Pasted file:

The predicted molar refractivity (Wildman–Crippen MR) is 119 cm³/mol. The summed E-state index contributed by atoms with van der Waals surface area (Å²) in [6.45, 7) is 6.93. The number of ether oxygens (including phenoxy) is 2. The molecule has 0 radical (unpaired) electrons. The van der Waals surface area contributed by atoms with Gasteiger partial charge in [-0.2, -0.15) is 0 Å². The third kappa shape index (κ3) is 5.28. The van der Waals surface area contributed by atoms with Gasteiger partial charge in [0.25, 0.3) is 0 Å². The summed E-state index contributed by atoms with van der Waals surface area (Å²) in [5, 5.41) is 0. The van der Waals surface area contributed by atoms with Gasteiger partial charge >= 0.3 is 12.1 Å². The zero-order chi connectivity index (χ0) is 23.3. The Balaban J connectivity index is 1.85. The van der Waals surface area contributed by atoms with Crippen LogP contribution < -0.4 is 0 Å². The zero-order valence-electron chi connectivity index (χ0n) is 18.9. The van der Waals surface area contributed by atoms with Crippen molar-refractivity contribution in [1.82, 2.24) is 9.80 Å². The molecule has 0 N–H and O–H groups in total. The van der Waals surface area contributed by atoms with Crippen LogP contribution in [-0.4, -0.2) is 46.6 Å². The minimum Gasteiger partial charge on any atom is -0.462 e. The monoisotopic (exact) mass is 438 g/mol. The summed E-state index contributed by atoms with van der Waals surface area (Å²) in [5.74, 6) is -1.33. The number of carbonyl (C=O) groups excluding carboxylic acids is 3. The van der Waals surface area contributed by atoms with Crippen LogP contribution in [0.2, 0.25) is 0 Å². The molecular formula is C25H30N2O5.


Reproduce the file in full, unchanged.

The predicted molar refractivity (Wildman–Crippen MR) is 119 cm³/mol. The summed E-state index contributed by atoms with van der Waals surface area (Å²) in [6.45, 7) is 6.93. The number of ether oxygens (including phenoxy) is 2. The molecule has 0 radical (unpaired) electrons. The van der Waals surface area contributed by atoms with Gasteiger partial charge in [-0.2, -0.15) is 0 Å². The third kappa shape index (κ3) is 5.28. The van der Waals surface area contributed by atoms with Gasteiger partial charge in [0.25, 0.3) is 0 Å². The summed E-state index contributed by atoms with van der Waals surface area (Å²) in [5, 5.41) is 0. The van der Waals surface area contributed by atoms with Gasteiger partial charge >= 0.3 is 12.1 Å². The zero-order chi connectivity index (χ0) is 23.3. The Balaban J connectivity index is 1.85. The van der Waals surface area contributed by atoms with Crippen LogP contribution < -0.4 is 0 Å². The zero-order valence-electron chi connectivity index (χ0n) is 18.9. The van der Waals surface area contributed by atoms with Crippen molar-refractivity contribution in [1.82, 2.24) is 9.80 Å². The molecule has 0 N–H and O–H groups in total. The van der Waals surface area contributed by atoms with Crippen LogP contribution in [-0.4, -0.2) is 46.6 Å². The minimum Gasteiger partial charge on any atom is -0.462 e. The monoisotopic (exact) mass is 438 g/mol. The summed E-state index contributed by atoms with van der Waals surface area (Å²) in [5.74, 6) is -1.33. The number of carbonyl (C=O) groups excluding carboxylic acids is 3. The van der Waals surface area contributed by atoms with Crippen LogP contribution in [0.2, 0.25) is 0 Å². The molecular formula is C25H30N2O5.